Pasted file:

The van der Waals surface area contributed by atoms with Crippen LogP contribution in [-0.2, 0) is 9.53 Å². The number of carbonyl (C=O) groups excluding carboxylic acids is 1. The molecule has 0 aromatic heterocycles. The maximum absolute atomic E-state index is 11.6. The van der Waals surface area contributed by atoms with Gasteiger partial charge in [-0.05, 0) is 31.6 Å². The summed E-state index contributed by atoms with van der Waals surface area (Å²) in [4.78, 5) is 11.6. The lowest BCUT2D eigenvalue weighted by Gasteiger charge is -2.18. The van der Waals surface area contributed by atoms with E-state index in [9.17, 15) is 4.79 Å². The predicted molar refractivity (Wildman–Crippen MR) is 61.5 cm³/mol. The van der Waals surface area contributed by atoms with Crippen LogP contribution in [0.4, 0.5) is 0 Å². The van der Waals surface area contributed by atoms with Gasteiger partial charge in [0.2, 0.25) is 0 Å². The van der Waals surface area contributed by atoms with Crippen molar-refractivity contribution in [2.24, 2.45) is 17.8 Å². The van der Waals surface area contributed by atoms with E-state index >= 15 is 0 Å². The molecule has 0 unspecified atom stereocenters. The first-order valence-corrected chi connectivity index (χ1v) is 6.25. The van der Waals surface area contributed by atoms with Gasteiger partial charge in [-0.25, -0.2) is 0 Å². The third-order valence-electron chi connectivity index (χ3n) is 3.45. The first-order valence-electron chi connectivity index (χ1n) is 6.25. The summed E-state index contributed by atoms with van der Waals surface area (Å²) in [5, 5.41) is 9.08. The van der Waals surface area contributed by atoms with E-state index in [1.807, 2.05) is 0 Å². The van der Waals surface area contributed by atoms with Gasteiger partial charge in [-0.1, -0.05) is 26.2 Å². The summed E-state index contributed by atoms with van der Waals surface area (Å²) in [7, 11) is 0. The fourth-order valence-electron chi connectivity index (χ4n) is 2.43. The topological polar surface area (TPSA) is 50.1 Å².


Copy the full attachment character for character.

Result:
The van der Waals surface area contributed by atoms with Crippen LogP contribution in [-0.2, 0) is 9.53 Å². The number of carbonyl (C=O) groups excluding carboxylic acids is 1. The molecule has 0 aromatic heterocycles. The maximum absolute atomic E-state index is 11.6. The van der Waals surface area contributed by atoms with Gasteiger partial charge in [-0.05, 0) is 31.6 Å². The summed E-state index contributed by atoms with van der Waals surface area (Å²) in [4.78, 5) is 11.6. The lowest BCUT2D eigenvalue weighted by Gasteiger charge is -2.18. The van der Waals surface area contributed by atoms with E-state index in [9.17, 15) is 4.79 Å². The predicted molar refractivity (Wildman–Crippen MR) is 61.5 cm³/mol. The van der Waals surface area contributed by atoms with Crippen LogP contribution in [0.4, 0.5) is 0 Å². The van der Waals surface area contributed by atoms with Gasteiger partial charge in [0.2, 0.25) is 0 Å². The van der Waals surface area contributed by atoms with Crippen molar-refractivity contribution in [2.24, 2.45) is 17.8 Å². The van der Waals surface area contributed by atoms with E-state index >= 15 is 0 Å². The molecule has 0 unspecified atom stereocenters. The first-order valence-corrected chi connectivity index (χ1v) is 6.25. The van der Waals surface area contributed by atoms with Gasteiger partial charge in [-0.25, -0.2) is 0 Å². The third-order valence-electron chi connectivity index (χ3n) is 3.45. The first-order valence-electron chi connectivity index (χ1n) is 6.25. The summed E-state index contributed by atoms with van der Waals surface area (Å²) in [5, 5.41) is 9.08. The van der Waals surface area contributed by atoms with E-state index in [1.807, 2.05) is 0 Å². The van der Waals surface area contributed by atoms with Gasteiger partial charge in [-0.1, -0.05) is 26.2 Å². The summed E-state index contributed by atoms with van der Waals surface area (Å²) in [7, 11) is 0. The fourth-order valence-electron chi connectivity index (χ4n) is 2.43. The topological polar surface area (TPSA) is 50.1 Å².